I enjoy it when things I really like combine: cross country journeys, bikes, couples, and cooperative communities. “Within Reach” is a great film about the journey of one couple to seek out deeper community by visiting residential cooperatives across the US.
The film won the most votes in the Pachamama Alliance-sponsored “Possible Futures Film Contest” – and thus the “People’s Choice” award. The Fellowship for Intentional Community (FIC) was a sponsor of the film. I’m part of the FIC through my cooperative in Cambridge. I really believe in the power of communal living, collaborating for the basic community around the household, sharing resources and learning to participate intentionally in community and in relationships.
I admire the filmmakers, Ryan and Mandy, for their efforts to go after their dream of finding a community. I think it doesn’t always require a cross-country journey on bikes, camping out in all weather, and the inevitable trials of interpersonal interaction under stress. I believe we can all find community wherever we choose, and it pretty much bubbles up spontaneously in many ways. One thing I appreciated was a blog entry from Mandy about the “secret ingredient” of intentional communities. But let me go on about intentional: meaning having the participants make an ongoing effort to support the maintenance of the community, rather than just being one of many communities that come and go – like a weekend with friends at the ski-haus, the holiday gathering, the pseudo-community of workmates under the dynamic of business imperatives (more on that another time). An intentional community has at its core a priority for its own sake – people participate on behalf of the expected benefits of the relationships of that community itself, not necessarily in order to “have a good time” to “get the job done” or what have you. It’s intentionally creating a place for spontaneous connections and discoveries to occur.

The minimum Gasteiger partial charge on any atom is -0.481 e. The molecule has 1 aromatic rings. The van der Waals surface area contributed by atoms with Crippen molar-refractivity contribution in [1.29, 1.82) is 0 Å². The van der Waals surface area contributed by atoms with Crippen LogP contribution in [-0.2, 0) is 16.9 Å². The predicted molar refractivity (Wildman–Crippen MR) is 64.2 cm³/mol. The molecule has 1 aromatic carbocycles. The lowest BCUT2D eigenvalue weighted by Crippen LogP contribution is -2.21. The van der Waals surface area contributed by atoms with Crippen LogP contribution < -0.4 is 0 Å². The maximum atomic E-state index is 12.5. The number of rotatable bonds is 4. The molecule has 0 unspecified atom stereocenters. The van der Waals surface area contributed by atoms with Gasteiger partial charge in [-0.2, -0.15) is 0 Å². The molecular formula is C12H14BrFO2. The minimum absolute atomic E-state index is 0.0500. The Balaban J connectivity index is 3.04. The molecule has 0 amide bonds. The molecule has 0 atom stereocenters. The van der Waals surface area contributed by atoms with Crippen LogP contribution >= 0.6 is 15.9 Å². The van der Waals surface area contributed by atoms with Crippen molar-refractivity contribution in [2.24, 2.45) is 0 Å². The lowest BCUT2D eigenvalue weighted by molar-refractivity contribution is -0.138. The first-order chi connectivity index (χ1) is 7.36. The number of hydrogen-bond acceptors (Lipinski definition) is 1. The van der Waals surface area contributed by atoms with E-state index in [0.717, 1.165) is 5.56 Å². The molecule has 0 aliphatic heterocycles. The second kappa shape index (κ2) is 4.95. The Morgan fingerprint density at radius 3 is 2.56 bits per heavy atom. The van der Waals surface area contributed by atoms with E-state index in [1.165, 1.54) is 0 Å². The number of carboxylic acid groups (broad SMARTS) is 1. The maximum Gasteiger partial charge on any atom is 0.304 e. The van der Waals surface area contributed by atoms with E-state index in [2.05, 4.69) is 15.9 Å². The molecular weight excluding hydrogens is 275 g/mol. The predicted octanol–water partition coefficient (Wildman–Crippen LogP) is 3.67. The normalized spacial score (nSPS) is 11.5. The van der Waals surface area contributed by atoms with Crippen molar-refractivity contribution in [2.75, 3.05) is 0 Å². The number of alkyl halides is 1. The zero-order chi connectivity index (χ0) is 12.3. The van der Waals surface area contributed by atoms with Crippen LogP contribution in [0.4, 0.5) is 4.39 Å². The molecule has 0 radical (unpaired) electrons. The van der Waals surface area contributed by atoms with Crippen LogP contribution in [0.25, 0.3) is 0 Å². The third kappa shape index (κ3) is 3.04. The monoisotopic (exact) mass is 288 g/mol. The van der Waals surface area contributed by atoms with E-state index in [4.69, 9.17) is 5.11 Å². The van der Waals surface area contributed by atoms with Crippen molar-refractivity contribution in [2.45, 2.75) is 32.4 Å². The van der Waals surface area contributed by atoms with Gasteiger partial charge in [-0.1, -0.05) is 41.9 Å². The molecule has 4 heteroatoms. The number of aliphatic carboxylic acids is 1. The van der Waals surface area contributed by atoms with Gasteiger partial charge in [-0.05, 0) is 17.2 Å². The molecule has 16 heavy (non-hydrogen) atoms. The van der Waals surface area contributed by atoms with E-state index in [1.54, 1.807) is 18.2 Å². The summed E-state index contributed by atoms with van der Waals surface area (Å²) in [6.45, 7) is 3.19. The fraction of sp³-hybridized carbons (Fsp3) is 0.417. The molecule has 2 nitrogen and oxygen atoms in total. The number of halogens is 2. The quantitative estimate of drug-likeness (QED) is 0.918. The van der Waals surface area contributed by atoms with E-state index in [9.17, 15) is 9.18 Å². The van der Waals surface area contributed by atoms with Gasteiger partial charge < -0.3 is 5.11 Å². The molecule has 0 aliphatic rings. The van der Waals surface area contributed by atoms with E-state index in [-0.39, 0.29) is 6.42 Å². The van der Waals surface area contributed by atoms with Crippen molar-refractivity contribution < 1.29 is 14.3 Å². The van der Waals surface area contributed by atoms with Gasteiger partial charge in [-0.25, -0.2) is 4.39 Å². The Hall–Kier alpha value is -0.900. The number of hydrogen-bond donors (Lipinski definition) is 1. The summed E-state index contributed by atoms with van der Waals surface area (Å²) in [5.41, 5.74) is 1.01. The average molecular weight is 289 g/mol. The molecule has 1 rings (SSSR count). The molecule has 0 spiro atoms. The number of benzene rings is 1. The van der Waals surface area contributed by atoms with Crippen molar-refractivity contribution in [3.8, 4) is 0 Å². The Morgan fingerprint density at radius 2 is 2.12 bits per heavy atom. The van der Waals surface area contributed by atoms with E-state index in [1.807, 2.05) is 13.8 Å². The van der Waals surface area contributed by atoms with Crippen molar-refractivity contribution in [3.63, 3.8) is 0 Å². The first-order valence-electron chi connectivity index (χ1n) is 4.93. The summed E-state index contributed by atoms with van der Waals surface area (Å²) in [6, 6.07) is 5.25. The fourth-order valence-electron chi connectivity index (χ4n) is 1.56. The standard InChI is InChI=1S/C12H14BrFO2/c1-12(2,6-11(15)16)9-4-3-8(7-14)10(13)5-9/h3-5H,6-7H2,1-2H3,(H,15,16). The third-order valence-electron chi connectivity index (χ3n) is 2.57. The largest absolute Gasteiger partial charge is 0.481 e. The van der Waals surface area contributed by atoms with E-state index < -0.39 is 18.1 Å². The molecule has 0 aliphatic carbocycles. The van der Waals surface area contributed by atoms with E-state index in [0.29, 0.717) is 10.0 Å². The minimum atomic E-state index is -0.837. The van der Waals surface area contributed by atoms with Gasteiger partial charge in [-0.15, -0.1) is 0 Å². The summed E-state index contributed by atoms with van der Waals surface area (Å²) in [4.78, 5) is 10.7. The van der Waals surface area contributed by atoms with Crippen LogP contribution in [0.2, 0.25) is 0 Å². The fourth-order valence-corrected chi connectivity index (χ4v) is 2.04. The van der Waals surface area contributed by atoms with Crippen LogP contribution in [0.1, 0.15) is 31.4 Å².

Mandy writes about the secret ingredient being: reaching within. Possibly one could call this the spiritual effort, but many traditions of introspection that are found in intentional communities are not specifically spiritual, or even specifically not spiritual. But the seeking of knowledge about oneself, the journey within, is noble, and that is one of the things I value about living in a cooperative community. But I can add that it is indeed one of the results of those outward journeys as well. Like riding bikes across a continent.